1.    Most important; Astro Devices provides a one-stop shop supplying everything I would need and by everything, I mean the encoders and mounting hardware specific to my type of telescope as well as the Nexus II itself. I felt in case of an “issue” I would only have to deal with one person, one company and not have several different vendors pointing fingers at anyone else.

2.    Serge’s customer support reputation, as described on CN, was outstanding. I expected at some point I would need some help (more on that later) and he did not disappoint.

3.    I saw no reason to spend the extra money for a DSC system with a digital readout. I reasoned that this era’s Smartphone or tablet has more than enough computing power to do that. The Nexus II basically tells the app on my phone where the telescope is pointing.

I emailed Serge the specifications of my telescope, he emailed me back with some specific questions regarding some needed dimensions such as the distance from the center point of the altitude ring to the base of the scope and I received the kit (from Australia) that included everything I needed, all for a total cost of $350.00 ($200 for the Nexus II + $150 for the encoders and hardware.)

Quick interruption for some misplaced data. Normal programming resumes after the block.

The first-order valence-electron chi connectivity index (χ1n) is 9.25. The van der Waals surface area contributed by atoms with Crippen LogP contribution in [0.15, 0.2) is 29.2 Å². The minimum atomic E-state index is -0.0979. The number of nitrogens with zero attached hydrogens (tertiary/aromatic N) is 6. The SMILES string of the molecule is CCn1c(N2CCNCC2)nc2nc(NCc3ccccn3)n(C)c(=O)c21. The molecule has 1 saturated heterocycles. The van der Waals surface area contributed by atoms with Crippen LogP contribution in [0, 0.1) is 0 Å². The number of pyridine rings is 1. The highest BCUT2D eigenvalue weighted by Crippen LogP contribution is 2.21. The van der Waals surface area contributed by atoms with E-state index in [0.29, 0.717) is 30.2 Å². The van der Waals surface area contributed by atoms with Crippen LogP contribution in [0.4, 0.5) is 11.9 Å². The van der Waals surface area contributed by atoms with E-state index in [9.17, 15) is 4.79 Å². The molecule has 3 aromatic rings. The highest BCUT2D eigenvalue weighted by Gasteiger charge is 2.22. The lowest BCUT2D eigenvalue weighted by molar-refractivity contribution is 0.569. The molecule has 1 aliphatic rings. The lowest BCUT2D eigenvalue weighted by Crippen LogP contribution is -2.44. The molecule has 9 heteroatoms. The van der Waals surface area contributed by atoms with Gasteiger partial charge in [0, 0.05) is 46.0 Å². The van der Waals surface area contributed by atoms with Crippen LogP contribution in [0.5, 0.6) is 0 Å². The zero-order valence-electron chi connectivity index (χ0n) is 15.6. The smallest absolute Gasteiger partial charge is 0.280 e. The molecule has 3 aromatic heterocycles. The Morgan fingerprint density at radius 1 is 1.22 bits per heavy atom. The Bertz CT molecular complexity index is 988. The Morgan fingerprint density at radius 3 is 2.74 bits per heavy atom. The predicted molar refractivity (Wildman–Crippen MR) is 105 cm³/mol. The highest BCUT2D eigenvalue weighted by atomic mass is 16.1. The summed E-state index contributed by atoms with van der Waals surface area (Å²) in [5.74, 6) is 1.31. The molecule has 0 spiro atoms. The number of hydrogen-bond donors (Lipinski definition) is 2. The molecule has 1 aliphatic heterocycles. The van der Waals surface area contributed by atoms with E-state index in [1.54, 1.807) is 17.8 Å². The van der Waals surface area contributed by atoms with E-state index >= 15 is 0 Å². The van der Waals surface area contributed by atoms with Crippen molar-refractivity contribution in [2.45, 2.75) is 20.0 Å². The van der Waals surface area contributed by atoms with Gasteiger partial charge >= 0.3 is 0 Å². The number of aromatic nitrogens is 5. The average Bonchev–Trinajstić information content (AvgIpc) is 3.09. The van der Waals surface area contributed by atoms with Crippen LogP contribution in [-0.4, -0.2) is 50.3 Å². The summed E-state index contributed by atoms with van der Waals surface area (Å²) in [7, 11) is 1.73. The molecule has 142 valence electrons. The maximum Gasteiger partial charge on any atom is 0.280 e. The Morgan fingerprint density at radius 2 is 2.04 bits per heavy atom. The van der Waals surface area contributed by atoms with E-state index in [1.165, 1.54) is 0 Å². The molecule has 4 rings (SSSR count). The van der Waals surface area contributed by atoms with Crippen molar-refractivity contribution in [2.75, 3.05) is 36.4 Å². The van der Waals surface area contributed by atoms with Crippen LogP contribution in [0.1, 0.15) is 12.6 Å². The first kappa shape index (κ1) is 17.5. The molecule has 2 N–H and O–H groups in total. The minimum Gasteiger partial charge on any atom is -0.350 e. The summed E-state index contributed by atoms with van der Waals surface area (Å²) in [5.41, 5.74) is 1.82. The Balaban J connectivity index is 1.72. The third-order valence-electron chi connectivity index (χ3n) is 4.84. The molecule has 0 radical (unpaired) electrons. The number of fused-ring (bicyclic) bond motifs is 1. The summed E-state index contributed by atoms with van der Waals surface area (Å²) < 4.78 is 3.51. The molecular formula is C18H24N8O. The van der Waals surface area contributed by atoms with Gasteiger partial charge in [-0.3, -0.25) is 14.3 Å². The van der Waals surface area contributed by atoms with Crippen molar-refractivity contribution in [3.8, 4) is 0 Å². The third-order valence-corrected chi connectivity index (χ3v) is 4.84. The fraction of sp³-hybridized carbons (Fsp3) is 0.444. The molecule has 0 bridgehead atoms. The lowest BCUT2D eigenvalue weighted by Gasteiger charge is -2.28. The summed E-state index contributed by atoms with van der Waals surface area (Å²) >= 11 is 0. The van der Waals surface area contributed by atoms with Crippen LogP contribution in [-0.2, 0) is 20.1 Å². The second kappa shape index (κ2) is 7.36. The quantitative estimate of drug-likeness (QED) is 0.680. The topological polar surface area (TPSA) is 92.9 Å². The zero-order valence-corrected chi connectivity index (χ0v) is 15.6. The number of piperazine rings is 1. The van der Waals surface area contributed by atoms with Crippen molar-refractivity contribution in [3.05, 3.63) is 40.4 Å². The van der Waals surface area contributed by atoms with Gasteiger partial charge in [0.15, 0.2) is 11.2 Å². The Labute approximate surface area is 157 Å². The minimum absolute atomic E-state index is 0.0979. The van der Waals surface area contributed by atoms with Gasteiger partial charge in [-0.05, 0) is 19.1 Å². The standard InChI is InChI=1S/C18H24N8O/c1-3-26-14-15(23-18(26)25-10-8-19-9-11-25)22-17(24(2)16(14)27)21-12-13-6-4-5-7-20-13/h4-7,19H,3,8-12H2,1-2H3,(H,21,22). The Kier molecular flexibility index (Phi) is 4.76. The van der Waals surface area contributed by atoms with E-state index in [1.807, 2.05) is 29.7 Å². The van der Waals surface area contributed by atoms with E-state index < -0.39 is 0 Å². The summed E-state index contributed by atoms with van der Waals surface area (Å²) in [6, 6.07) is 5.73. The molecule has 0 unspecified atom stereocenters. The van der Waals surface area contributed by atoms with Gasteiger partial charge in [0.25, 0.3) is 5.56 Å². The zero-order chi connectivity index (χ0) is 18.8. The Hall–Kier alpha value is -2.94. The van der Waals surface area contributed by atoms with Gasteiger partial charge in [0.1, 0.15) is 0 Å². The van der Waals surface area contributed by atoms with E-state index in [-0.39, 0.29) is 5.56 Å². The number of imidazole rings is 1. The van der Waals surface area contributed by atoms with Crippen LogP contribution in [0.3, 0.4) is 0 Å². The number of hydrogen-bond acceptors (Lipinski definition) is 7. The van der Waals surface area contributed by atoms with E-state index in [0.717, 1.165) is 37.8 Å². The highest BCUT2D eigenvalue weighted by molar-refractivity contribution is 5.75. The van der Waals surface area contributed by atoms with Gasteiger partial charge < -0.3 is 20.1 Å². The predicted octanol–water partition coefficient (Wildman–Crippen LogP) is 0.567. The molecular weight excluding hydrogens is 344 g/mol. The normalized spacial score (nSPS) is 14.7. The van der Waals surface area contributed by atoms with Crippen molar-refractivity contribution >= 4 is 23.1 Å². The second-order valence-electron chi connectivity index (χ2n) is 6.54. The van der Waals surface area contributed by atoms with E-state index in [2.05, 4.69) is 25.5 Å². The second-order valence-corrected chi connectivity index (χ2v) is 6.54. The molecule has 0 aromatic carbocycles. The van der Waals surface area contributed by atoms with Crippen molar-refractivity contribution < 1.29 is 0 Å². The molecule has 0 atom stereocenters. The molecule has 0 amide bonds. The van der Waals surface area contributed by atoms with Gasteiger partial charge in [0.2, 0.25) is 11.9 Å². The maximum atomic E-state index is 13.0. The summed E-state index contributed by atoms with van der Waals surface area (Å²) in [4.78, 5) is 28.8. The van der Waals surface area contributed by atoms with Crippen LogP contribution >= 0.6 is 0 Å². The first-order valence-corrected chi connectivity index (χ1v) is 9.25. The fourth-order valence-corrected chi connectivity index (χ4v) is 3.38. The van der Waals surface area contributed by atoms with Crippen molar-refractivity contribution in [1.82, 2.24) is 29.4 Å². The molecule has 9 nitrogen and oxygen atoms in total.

IMG_20200808_225727 (2).jpgThe package included, in addition to the Nexus II device, a pair of 8196 step magnetic encoders with all the wiring and connectors as well as all the mounting hardware and instructions.  Installation was easy and accomplished in about an hour. It’s important to note, one critical piece of hardware needed and included with the kit is a modified stainless steel azimuth axis pivot bolt, one with a head that has a machined out socket for the encoder shaft, and a tapped setscrew to lock it in. For other scopes you might need something else but there are numerous kits shown on the Astro Devices website for different brands and types of telescopes. For my case, because it’s a home built scope I also needed to tell Astro Devices the exact length pivot bolt needed.